Originally Posted by JonEisberg
First thing that catches my eye in the comparison of those two boats, is yet ANOTHER
trend I don't like in many of today's production boats... (grin)
Namely, the increasing use of saildrives... The principal advantage of them is to the builder, as their installation greatly simplifies the build - but there seems little to recommend them over a conventional shaft drive to the end user, mostly what I see are downsides, that are not overruled by their very few advantages ...
Needless complexity - why induce 2 right angles, into a drivetrain that could otherwise be direct?
BIG hole in the bottom of the boat, the potential for corrosion issues, and in some saildrives, the boat needs to be hauled simply to change the unit's gear oil... that's just insane...
Their typical placement further away from the rudder greatly reduces the effect of propwash against the rudder, making them less effective in close-quarter, slow speed maneuvering...
I'm a big believer in having the prop as accessible as possible from above the water, or as close to the end of the boat as possible... If you've ever had to dive on a prop to clear it of a line, or similar, you will greatly appreciate the difference of having to do so on the 2 boats pictured above... The location of that saildrive would make it very difficult to free-dive on it, much more so than the prop on the Beneteau... One of the downsides of today's boats with very beamy aft sections, getting to the prop - by either diving on it, or using a hook knife on a pole - is gonna be a lot more work on many modern boats, than on a boat like mine, with much finer ends...
I'm actually able to at least touch my prop without even putting my head underwater, so it's very easy to dive on, and in the couple of times I've caught a wrap on the prop, I've always managed to cut if free from the cockpit, without even having to put my dinghy over the side...
When I had the first boat with a saildrive, more than 10 years ago, I had about the same distrust as you and for the same reasons. If I could I would have the same boat with a conventional drive. At that time the boats that had saildrives were a minority and not as today where almost all use it, including for instance Halberg Rassy and many very expensive boats. As you can imagine in what regards to expensive boats they use it because they consider it a better system and I don't think it is a cheaper one anyway.
From one engine brand using Saildrive (Volvo-Penta) you have now all brands using saildrive as the most common system by far.
10 years after I understands better the advantages and become assured in what seemed to be the disadvantages. While I have heard of several boats sunk with problems with the conventional system (shaft broken, ingress of water) I don't know of a single one that went down with a faulty saildrive ring and are tens of thousand using it.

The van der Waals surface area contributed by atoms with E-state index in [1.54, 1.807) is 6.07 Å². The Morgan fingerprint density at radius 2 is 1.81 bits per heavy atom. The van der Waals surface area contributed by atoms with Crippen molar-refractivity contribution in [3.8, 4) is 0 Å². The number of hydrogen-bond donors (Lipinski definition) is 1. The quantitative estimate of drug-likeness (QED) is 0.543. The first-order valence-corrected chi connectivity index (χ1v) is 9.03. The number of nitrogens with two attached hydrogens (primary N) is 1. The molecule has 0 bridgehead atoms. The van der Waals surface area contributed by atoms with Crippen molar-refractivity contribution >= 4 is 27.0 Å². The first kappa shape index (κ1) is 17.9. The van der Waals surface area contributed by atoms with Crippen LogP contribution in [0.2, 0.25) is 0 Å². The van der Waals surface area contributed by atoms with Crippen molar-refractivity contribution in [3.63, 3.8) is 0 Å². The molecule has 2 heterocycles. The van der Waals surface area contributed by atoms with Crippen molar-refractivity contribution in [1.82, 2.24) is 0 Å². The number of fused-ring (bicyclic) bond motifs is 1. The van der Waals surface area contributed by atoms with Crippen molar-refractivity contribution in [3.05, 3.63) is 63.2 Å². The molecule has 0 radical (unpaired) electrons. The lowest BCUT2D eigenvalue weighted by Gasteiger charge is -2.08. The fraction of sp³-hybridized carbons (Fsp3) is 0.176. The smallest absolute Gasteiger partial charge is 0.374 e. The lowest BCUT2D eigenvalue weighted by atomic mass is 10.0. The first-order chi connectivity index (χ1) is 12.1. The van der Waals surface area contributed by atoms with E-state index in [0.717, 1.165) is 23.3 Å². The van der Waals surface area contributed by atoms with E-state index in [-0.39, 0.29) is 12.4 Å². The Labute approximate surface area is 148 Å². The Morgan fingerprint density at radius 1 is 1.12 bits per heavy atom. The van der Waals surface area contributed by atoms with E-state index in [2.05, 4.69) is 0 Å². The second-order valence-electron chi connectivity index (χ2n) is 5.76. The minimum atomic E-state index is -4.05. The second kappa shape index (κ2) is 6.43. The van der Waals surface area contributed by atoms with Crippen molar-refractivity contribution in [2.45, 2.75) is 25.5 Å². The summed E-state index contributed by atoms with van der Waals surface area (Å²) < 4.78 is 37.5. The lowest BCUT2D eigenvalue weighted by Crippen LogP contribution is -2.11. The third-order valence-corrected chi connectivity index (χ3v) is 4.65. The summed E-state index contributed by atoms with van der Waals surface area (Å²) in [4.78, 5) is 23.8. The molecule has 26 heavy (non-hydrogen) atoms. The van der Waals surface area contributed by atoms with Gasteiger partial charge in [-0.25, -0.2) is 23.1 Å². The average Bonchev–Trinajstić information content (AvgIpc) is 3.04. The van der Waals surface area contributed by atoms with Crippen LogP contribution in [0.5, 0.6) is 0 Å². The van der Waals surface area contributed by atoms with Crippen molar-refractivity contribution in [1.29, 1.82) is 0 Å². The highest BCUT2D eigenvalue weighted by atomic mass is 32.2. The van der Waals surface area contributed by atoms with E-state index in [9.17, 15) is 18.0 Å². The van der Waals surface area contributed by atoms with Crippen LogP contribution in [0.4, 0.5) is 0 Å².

The main advantages are absence of vibration, silence, less maintenance (one time each 7 years) and completely watertight.
The advantage you refer of having the propeller near the surface will turn quickly in a disadvantage trying to come out of a port with big waves or in any other situation you need the engine with big waves and no wind. Those conditions will bring the propeller in and out of the water resulting in a very reduced efficiency and potential mechanic problems.
That's not by accident that today the actual successor of Mark's boat on Beneteau (the 41 and all the others) use sail-drive.
You are right regarding the disadvantage of maneuvering in port but today's boats with skinny keels turn in their own length and besides, at least here, the normal final approach is in reverse to have the boat with the bow to the outside and in that situation you have no advantage having the propeller nearer the rudder.
Anyway I believe that the standard will become quickly the two rudder system that has many advantages (not only for boats with a fat transom) and that would make completely irrelevant in what concerns maneuvering to have or not saildrive.
I believe we will see more and more the use of saildrives that can turn around giving you almost for free a stern thruster. The diminished maneuverability in port that the two rudder system provide would make necessary or at least very desirable a solution like that. Those saildrives are already used as part of the system on modern docking solutions for bigger boats.
I see that you have a Brunton's propeller. I had also one and they are great but I am a bit surprised to see a 3 blades in the one in your boat. I am sure it is correct but I am curious. Your boat needs more than a 30hp engine?